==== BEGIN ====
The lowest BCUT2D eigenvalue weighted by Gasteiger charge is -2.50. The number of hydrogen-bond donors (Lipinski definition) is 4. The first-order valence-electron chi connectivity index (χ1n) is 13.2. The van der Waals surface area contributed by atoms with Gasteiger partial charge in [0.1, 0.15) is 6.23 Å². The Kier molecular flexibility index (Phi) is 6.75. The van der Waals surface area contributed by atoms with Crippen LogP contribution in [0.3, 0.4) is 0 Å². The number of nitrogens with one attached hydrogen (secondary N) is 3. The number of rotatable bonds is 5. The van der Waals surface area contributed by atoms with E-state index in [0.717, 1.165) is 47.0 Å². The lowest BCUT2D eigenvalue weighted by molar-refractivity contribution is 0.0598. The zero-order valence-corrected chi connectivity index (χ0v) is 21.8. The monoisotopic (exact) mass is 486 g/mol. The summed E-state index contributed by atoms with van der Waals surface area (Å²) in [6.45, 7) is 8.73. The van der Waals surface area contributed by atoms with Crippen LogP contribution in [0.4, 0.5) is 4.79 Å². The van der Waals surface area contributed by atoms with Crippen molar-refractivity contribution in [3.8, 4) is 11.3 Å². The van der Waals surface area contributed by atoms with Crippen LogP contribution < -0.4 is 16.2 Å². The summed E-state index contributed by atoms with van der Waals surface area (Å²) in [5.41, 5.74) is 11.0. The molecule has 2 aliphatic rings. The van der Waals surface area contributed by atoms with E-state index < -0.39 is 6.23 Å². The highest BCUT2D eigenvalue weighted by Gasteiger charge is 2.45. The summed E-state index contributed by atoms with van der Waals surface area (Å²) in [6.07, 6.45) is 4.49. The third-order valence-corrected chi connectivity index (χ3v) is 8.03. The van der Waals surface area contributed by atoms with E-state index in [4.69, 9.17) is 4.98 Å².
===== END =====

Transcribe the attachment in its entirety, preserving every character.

The lowest BCUT2D eigenvalue weighted by Gasteiger charge is -2.50. The number of hydrogen-bond donors (Lipinski definition) is 4. The first-order valence-electron chi connectivity index (χ1n) is 13.2. The van der Waals surface area contributed by atoms with Gasteiger partial charge in [0.1, 0.15) is 6.23 Å². The Kier molecular flexibility index (Phi) is 6.75. The van der Waals surface area contributed by atoms with Crippen LogP contribution in [0.3, 0.4) is 0 Å². The number of nitrogens with one attached hydrogen (secondary N) is 3. The number of rotatable bonds is 5. The van der Waals surface area contributed by atoms with E-state index in [0.717, 1.165) is 47.0 Å². The lowest BCUT2D eigenvalue weighted by molar-refractivity contribution is 0.0598. The zero-order valence-corrected chi connectivity index (χ0v) is 21.8. The monoisotopic (exact) mass is 486 g/mol. The summed E-state index contributed by atoms with van der Waals surface area (Å²) in [6.45, 7) is 8.73. The van der Waals surface area contributed by atoms with Crippen LogP contribution in [0.4, 0.5) is 4.79 Å². The van der Waals surface area contributed by atoms with Crippen molar-refractivity contribution in [3.8, 4) is 11.3 Å². The van der Waals surface area contributed by atoms with Crippen LogP contribution < -0.4 is 16.2 Å². The summed E-state index contributed by atoms with van der Waals surface area (Å²) in [5.41, 5.74) is 11.0. The molecule has 2 aliphatic rings. The van der Waals surface area contributed by atoms with E-state index < -0.39 is 6.23 Å². The highest BCUT2D eigenvalue weighted by Gasteiger charge is 2.45. The summed E-state index contributed by atoms with van der Waals surface area (Å²) in [6.07, 6.45) is 4.49. The third-order valence-corrected chi connectivity index (χ3v) is 8.03. The van der Waals surface area contributed by atoms with E-state index in [4.69, 9.17) is 4.98 Å².